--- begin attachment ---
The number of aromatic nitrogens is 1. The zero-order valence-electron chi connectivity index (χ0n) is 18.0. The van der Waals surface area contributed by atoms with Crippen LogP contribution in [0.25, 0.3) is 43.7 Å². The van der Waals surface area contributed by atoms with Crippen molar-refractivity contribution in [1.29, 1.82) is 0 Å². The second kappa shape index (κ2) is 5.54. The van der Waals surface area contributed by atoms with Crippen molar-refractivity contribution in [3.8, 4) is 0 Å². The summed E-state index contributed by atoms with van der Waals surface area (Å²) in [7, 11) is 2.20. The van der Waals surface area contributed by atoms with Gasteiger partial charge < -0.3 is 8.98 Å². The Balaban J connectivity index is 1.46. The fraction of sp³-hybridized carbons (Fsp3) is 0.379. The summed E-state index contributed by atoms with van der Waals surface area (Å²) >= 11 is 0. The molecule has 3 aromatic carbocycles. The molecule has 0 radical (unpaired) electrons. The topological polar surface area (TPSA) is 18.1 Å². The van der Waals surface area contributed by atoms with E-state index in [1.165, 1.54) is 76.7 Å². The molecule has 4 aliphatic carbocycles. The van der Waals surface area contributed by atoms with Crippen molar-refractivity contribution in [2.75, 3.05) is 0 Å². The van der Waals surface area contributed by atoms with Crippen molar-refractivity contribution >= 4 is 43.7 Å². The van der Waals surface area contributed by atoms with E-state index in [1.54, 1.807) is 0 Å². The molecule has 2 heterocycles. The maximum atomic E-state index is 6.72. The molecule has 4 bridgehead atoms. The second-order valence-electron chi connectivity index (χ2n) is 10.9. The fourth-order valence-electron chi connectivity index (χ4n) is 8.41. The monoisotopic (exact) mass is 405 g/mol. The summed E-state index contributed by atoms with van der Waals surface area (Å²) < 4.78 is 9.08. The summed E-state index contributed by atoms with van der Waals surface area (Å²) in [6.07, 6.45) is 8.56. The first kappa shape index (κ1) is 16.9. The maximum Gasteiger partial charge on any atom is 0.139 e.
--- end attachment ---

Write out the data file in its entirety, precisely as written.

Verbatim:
The number of aromatic nitrogens is 1. The zero-order valence-electron chi connectivity index (χ0n) is 18.0. The van der Waals surface area contributed by atoms with Crippen LogP contribution in [0.25, 0.3) is 43.7 Å². The van der Waals surface area contributed by atoms with Crippen molar-refractivity contribution in [1.29, 1.82) is 0 Å². The second kappa shape index (κ2) is 5.54. The van der Waals surface area contributed by atoms with Crippen molar-refractivity contribution in [3.8, 4) is 0 Å². The summed E-state index contributed by atoms with van der Waals surface area (Å²) in [7, 11) is 2.20. The van der Waals surface area contributed by atoms with Gasteiger partial charge < -0.3 is 8.98 Å². The Balaban J connectivity index is 1.46. The fraction of sp³-hybridized carbons (Fsp3) is 0.379. The summed E-state index contributed by atoms with van der Waals surface area (Å²) >= 11 is 0. The molecule has 3 aromatic carbocycles. The molecule has 0 radical (unpaired) electrons. The topological polar surface area (TPSA) is 18.1 Å². The van der Waals surface area contributed by atoms with E-state index in [1.165, 1.54) is 76.7 Å². The molecule has 4 aliphatic carbocycles. The van der Waals surface area contributed by atoms with Crippen molar-refractivity contribution in [2.75, 3.05) is 0 Å². The van der Waals surface area contributed by atoms with Crippen molar-refractivity contribution >= 4 is 43.7 Å². The van der Waals surface area contributed by atoms with E-state index in [1.54, 1.807) is 0 Å². The molecule has 2 heterocycles. The maximum atomic E-state index is 6.72. The molecule has 4 bridgehead atoms. The second-order valence-electron chi connectivity index (χ2n) is 10.9. The fourth-order valence-electron chi connectivity index (χ4n) is 8.41. The monoisotopic (exact) mass is 405 g/mol. The summed E-state index contributed by atoms with van der Waals surface area (Å²) < 4.78 is 9.08. The summed E-state index contributed by atoms with van der Waals surface area (Å²) in [6.07, 6.45) is 8.56. The first kappa shape index (κ1) is 16.9. The maximum Gasteiger partial charge on any atom is 0.139 e.